What are national banknotes?
National banknotes, issued from 1862 to 1935, represent a successful effort by the U.S. government to guarantee the value of circulating paper currency. Prior to the Civil War, currency was issued locally by banks, merchants, companies, states, cities and towns. Some had legitimate value, while others were or became worthless. All of the privately issued notes were taxed out of circulation, and replaced by national banknotes by 1866. If a bank wanted to become a national bank, it would obtain a charter from the government, and purchase U.S. bonds and leave them on deposit in the U.S. treasury. It could then issue a corresponding amount of national banknotes. These were printed by the government, and all were uniform in appearance except for the different bank name and charter number. They were shipped in sheets, as printed, to the banks where they were signed, cut, and put into circulation. They generally just circulated locally, but because of their uniform appearance, they were readily accepted throughout the country. They are still U.S. legal tender today.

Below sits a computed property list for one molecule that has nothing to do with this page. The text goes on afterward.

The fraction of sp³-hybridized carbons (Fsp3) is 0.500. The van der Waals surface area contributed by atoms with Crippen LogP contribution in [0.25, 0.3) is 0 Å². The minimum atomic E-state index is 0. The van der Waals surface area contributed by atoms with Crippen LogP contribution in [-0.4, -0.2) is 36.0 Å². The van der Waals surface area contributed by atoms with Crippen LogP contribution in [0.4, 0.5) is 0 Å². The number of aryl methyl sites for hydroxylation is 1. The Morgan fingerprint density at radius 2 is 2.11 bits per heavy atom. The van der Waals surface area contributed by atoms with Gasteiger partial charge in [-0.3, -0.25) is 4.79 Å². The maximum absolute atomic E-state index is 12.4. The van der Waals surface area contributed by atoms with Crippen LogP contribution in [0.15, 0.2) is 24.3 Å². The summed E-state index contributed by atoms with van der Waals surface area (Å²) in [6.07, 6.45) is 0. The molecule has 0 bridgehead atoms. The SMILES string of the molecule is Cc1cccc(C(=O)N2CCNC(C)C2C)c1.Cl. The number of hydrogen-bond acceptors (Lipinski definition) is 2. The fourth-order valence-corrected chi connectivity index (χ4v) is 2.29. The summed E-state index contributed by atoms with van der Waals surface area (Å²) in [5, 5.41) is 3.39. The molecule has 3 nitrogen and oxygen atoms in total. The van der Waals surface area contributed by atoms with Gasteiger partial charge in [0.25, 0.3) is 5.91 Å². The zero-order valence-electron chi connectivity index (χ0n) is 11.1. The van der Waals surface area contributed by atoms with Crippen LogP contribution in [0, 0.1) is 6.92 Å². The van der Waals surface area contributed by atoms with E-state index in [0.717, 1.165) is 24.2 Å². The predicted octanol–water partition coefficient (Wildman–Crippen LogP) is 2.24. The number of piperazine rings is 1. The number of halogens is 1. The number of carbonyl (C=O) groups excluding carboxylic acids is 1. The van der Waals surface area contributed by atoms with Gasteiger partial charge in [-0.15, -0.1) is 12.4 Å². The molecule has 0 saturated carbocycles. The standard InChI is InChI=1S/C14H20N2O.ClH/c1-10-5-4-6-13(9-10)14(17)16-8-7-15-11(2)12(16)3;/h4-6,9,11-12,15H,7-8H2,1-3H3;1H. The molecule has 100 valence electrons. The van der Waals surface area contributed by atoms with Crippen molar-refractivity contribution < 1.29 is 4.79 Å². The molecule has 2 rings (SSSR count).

Over 14,000 banks were chartered and most issued notes during this period. Many millions were issued, and an estimated 300,000-400,000 survive. Over 200,000 have been documented over the past 30 years, and this population information is published in a book by Don Kelly.